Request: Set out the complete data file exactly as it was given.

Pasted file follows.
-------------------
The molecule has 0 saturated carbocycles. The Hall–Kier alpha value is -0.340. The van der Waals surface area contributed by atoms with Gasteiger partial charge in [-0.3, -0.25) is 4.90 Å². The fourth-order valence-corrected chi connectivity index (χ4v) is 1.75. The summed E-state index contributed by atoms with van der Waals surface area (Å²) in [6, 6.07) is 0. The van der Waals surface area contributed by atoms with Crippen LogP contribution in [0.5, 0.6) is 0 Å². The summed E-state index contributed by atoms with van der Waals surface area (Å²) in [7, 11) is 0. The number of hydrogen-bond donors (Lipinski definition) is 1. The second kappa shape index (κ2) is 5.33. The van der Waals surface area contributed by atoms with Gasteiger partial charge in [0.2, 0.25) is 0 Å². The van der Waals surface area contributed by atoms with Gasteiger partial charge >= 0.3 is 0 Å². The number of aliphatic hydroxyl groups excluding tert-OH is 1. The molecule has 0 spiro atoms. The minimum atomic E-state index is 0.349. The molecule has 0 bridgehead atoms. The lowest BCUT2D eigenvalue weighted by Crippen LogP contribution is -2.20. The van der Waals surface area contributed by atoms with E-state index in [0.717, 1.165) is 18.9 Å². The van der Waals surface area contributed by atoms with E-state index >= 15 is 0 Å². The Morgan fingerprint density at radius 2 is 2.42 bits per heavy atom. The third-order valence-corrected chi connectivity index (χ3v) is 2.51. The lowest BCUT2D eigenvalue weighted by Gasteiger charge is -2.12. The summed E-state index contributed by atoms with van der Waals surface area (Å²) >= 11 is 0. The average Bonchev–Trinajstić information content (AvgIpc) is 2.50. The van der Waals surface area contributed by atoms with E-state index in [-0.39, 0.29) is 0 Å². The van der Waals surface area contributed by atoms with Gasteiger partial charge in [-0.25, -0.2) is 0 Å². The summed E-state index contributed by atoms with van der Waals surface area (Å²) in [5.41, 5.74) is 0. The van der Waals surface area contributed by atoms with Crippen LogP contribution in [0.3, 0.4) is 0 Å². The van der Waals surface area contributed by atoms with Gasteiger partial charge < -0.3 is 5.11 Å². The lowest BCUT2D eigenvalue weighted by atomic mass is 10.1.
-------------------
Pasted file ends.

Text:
The molecule has 0 saturated carbocycles. The Hall–Kier alpha value is -0.340. The van der Waals surface area contributed by atoms with Gasteiger partial charge in [-0.3, -0.25) is 4.90 Å². The fourth-order valence-corrected chi connectivity index (χ4v) is 1.75. The summed E-state index contributed by atoms with van der Waals surface area (Å²) in [6, 6.07) is 0. The van der Waals surface area contributed by atoms with Crippen LogP contribution in [0.5, 0.6) is 0 Å². The summed E-state index contributed by atoms with van der Waals surface area (Å²) in [7, 11) is 0. The number of hydrogen-bond donors (Lipinski definition) is 1. The second kappa shape index (κ2) is 5.33. The van der Waals surface area contributed by atoms with Gasteiger partial charge in [0.2, 0.25) is 0 Å². The van der Waals surface area contributed by atoms with Gasteiger partial charge >= 0.3 is 0 Å². The number of aliphatic hydroxyl groups excluding tert-OH is 1. The molecule has 0 spiro atoms. The minimum atomic E-state index is 0.349. The molecule has 0 bridgehead atoms. The lowest BCUT2D eigenvalue weighted by Crippen LogP contribution is -2.20. The van der Waals surface area contributed by atoms with E-state index in [0.717, 1.165) is 18.9 Å². The van der Waals surface area contributed by atoms with E-state index >= 15 is 0 Å². The Morgan fingerprint density at radius 2 is 2.42 bits per heavy atom. The third-order valence-corrected chi connectivity index (χ3v) is 2.51. The lowest BCUT2D eigenvalue weighted by Gasteiger charge is -2.12. The summed E-state index contributed by atoms with van der Waals surface area (Å²) >= 11 is 0. The average Bonchev–Trinajstić information content (AvgIpc) is 2.50. The van der Waals surface area contributed by atoms with E-state index in [-0.39, 0.29) is 0 Å². The van der Waals surface area contributed by atoms with Gasteiger partial charge in [-0.25, -0.2) is 0 Å². The summed E-state index contributed by atoms with van der Waals surface area (Å²) in [5.41, 5.74) is 0. The van der Waals surface area contributed by atoms with Crippen LogP contribution in [0.3, 0.4) is 0 Å². The van der Waals surface area contributed by atoms with Gasteiger partial charge < -0.3 is 5.11 Å². The lowest BCUT2D eigenvalue weighted by atomic mass is 10.1.